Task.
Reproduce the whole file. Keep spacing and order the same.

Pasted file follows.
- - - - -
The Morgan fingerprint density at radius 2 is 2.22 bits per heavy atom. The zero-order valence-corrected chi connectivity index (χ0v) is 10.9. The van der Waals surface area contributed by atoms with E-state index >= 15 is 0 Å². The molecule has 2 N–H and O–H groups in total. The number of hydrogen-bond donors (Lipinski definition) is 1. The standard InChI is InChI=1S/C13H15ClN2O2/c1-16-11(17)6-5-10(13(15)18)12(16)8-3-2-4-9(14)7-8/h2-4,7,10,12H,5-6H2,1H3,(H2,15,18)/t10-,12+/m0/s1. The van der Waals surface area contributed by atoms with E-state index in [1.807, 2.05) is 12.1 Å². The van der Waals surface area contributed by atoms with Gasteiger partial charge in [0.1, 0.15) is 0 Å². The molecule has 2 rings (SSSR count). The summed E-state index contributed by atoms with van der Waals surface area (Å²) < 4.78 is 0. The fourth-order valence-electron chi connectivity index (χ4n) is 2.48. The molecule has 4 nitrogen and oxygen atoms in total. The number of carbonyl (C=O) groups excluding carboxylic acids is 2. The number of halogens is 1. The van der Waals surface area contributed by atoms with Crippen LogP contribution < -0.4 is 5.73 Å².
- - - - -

The Morgan fingerprint density at radius 2 is 2.22 bits per heavy atom. The zero-order valence-corrected chi connectivity index (χ0v) is 10.9. The van der Waals surface area contributed by atoms with E-state index >= 15 is 0 Å². The molecule has 2 N–H and O–H groups in total. The number of hydrogen-bond donors (Lipinski definition) is 1. The standard InChI is InChI=1S/C13H15ClN2O2/c1-16-11(17)6-5-10(13(15)18)12(16)8-3-2-4-9(14)7-8/h2-4,7,10,12H,5-6H2,1H3,(H2,15,18)/t10-,12+/m0/s1. The van der Waals surface area contributed by atoms with E-state index in [1.807, 2.05) is 12.1 Å². The van der Waals surface area contributed by atoms with Gasteiger partial charge in [0.1, 0.15) is 0 Å². The molecule has 2 rings (SSSR count). The summed E-state index contributed by atoms with van der Waals surface area (Å²) < 4.78 is 0. The fourth-order valence-electron chi connectivity index (χ4n) is 2.48. The molecule has 4 nitrogen and oxygen atoms in total. The number of carbonyl (C=O) groups excluding carboxylic acids is 2. The number of halogens is 1. The van der Waals surface area contributed by atoms with Crippen LogP contribution < -0.4 is 5.73 Å².